14 March 2019

Tanzania to 'Ratify' Aquatic Heritage Convention

TANZANIA has maintained its willingness to ratify the 2001 United Nations Education, Scientific and Cultural Organisation (Unesco) Convention on underwater cultural heritage if the conditions given are met.

Deputy Minister for Natural Resources and Tourism Constantine Kanyasu disclosed this at the just ended ministerial conference and technical meeting on the protection of underwater cultural heritage for sustainable tourism development in Eastern Africa and the adjacent Indian Ocean islands, the meeting held in Malindi, K enya.

Mr K anyasu said the agreement would involve the exploration of antiquities found underwater, including sunken cities, ships, planes, pieces of pottery, coins, dhows and boats.

Elaborating on the country's position, Mr Kanyasu said there was a need for Unesco to build the capacity of underwater heritage conservation experts to be able to identify and record all areas with anticipated antiq uities.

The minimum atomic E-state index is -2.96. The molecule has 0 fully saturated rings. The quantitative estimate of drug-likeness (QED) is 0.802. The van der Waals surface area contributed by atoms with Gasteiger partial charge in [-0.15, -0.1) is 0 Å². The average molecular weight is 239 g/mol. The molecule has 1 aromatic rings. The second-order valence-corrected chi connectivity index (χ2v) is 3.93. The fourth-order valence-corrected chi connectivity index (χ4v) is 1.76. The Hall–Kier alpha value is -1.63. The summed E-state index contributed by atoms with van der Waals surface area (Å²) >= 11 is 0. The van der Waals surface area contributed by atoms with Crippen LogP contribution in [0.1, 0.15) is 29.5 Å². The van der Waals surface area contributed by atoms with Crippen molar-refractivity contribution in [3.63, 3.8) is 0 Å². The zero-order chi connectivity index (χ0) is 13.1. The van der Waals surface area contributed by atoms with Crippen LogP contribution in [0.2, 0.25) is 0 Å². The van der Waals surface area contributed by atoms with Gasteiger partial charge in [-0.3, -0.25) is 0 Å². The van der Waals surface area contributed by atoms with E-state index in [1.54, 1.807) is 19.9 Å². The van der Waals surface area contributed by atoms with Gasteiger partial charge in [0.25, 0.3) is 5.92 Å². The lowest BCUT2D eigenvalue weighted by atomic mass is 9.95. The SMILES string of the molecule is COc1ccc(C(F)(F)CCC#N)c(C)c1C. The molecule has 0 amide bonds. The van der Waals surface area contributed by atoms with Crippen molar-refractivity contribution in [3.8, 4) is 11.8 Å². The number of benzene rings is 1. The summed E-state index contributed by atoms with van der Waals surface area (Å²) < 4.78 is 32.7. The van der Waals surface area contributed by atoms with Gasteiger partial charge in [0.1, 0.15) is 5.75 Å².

He also pointed out that the country would need to learn from other countries that had ratified to the Convention and strengthen cooperation with them and those, which had not to gain more experience and expertise on the matter.

The deputy minister highlighted some of the emphasised issues, including the Convention to consider broader interests of the country by not prohibiting the exploration of other resources found in the area stipulated under the agreement.

Upon the agreement, the Convention will be implemented under the Ministry of Natural Resources and Tourism in collaboration with Unesco and the Embassy of Holland.

According to the deputy minister, the plans for implementation of the Convention began since 2006 in the country. The meeting under the auspices of Unesco opened its doors on Monday and was attended by ministers, permanent secretaries and directors responsible for culture from sub- Saharan Africa.

These include the host K enya, Ethiopia, Somali, Rwanda, Mozambique, Tanzania, Seychelles and Djibouti. Of all the 13 countries in the region, only Madagascar has ratified the Convention leaving the remaining countries operating without proper guidelines.

The Convention seeks to help countries forge a common stand in protecting underwater heritage by providing standard professional guidelines.

It also aims at strengthening synergies for the protection of underwater cultural heritage in the region and increase public awareness of the potential to use cultural heritage protection and promotion of sustainable tourism development.

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